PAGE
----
Wednesday, March 21, 2007

Mortgage Meltdown

Andy Laperriere argues that we see in the subprime mortgage market debacle the bursting of the housing bubble. But it is just the begginning. He asks "[w]hat role did the Fed's loose monetary policy from 2002-2004 play in fueling the housing bubble? Should the Federal Reserve reexamine its policy of ignoring asset bubbles?"

Mr. Laperriere, a managing director in the Washington office of ISI Group, comments in today's Wall Street Journal.

He goes on to say, "Stock markets world-wide have sold off the past few weeks over concerns the collapse of the subprime mortgage industry could prolong and deepen the housing slump and threaten the health of the U.S. economy. Federal Reserve officials and most economists believe the problems in the subprime mortgage market will remain relatively contained, but there is compelling evidence that the failure of subprime loans may be the start of a painful unwinding of a housing bubble that was fueled by easy money and loose lending practices."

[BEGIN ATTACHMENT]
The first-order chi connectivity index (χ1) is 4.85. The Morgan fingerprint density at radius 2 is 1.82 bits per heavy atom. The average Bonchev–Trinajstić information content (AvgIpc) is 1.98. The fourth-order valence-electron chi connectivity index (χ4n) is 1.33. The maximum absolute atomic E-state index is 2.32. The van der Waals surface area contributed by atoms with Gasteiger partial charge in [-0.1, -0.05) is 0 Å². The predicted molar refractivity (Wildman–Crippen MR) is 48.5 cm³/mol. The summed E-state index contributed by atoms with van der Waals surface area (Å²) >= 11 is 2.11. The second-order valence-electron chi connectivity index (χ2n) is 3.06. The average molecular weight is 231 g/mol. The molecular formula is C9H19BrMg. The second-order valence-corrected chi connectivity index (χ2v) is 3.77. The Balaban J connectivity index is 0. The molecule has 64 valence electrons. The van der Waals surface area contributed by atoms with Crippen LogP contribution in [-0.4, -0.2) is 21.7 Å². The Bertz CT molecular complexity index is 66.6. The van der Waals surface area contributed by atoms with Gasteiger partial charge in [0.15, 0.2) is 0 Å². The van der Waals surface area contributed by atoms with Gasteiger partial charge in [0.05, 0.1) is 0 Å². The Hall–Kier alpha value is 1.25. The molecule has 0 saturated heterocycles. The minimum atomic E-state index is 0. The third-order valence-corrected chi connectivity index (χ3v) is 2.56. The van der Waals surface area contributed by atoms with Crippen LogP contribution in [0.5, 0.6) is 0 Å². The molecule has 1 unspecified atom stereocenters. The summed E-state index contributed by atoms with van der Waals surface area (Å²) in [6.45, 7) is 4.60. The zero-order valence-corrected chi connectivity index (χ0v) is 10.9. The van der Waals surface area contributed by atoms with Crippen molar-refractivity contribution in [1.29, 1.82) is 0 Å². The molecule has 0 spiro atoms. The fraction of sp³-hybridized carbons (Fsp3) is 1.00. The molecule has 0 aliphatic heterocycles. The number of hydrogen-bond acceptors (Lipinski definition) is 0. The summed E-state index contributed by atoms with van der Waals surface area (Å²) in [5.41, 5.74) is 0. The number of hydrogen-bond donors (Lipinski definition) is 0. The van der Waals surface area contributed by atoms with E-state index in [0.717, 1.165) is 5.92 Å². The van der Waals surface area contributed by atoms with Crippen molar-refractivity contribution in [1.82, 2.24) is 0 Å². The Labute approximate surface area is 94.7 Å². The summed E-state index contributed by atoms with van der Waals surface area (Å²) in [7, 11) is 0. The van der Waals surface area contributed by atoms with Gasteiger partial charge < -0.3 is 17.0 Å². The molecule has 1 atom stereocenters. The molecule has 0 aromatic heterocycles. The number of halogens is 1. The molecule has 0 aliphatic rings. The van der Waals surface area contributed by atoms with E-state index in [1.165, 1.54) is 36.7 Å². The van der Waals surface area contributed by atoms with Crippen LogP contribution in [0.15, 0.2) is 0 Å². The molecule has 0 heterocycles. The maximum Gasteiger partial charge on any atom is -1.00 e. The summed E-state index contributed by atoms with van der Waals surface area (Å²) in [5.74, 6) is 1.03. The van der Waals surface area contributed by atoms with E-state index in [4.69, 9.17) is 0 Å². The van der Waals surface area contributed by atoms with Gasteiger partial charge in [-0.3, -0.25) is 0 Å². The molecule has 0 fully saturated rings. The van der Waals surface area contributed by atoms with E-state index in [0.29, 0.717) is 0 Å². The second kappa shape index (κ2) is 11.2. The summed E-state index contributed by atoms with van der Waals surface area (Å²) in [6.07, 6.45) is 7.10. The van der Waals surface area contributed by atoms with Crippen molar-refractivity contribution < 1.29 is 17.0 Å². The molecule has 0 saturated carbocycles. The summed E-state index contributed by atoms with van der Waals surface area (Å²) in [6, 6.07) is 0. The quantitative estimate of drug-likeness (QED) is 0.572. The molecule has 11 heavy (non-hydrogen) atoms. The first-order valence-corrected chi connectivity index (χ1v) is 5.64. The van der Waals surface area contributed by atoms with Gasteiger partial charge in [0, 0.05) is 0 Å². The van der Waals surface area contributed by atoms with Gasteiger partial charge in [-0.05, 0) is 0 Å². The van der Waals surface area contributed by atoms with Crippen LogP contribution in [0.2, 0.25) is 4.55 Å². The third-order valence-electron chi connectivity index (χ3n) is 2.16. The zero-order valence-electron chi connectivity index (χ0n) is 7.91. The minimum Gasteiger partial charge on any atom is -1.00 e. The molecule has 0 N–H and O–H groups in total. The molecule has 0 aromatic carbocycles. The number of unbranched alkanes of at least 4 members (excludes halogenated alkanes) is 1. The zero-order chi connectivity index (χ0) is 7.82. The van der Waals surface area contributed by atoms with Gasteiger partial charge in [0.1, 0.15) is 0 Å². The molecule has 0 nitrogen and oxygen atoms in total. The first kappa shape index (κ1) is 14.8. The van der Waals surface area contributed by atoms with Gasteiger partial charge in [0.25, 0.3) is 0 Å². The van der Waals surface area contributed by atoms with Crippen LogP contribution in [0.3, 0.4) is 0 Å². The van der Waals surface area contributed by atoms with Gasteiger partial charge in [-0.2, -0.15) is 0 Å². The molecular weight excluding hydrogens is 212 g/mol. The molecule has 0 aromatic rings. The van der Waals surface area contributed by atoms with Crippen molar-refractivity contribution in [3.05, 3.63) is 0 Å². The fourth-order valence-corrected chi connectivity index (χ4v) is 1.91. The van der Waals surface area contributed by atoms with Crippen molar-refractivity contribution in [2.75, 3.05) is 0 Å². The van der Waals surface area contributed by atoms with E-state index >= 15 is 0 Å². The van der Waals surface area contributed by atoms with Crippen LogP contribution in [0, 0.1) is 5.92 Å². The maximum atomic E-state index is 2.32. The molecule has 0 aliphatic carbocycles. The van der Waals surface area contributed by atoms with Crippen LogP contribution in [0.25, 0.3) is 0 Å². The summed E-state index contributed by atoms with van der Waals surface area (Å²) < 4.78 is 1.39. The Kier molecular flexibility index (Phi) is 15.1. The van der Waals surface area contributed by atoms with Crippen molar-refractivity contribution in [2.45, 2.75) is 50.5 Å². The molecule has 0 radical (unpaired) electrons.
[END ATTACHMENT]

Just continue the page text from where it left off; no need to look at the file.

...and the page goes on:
The "wealth effect" has been a the tail wind boosting consumption growth and GDP. If house prices do fall 10 percent this year, it will feel like a Kansas gale in our faces. How far will it push us back?


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Anonymous said...

Althought the lending practice has faltered and people can no longer pay their morgages. One of the greatest wealths of this nation, is the value of land in the United States. Land and housing is the primary collateral offered in receiving loans. Mortgages and Loans have been based off of their perspective value for years. Is this the time were the actual value of home and land are not worth what they are quoted for? Yes, Mortgages are not meet and people can no longer pay. Is it because People do not know how to spend money or because mortgages and our asking prices are too high?
-Michael Perry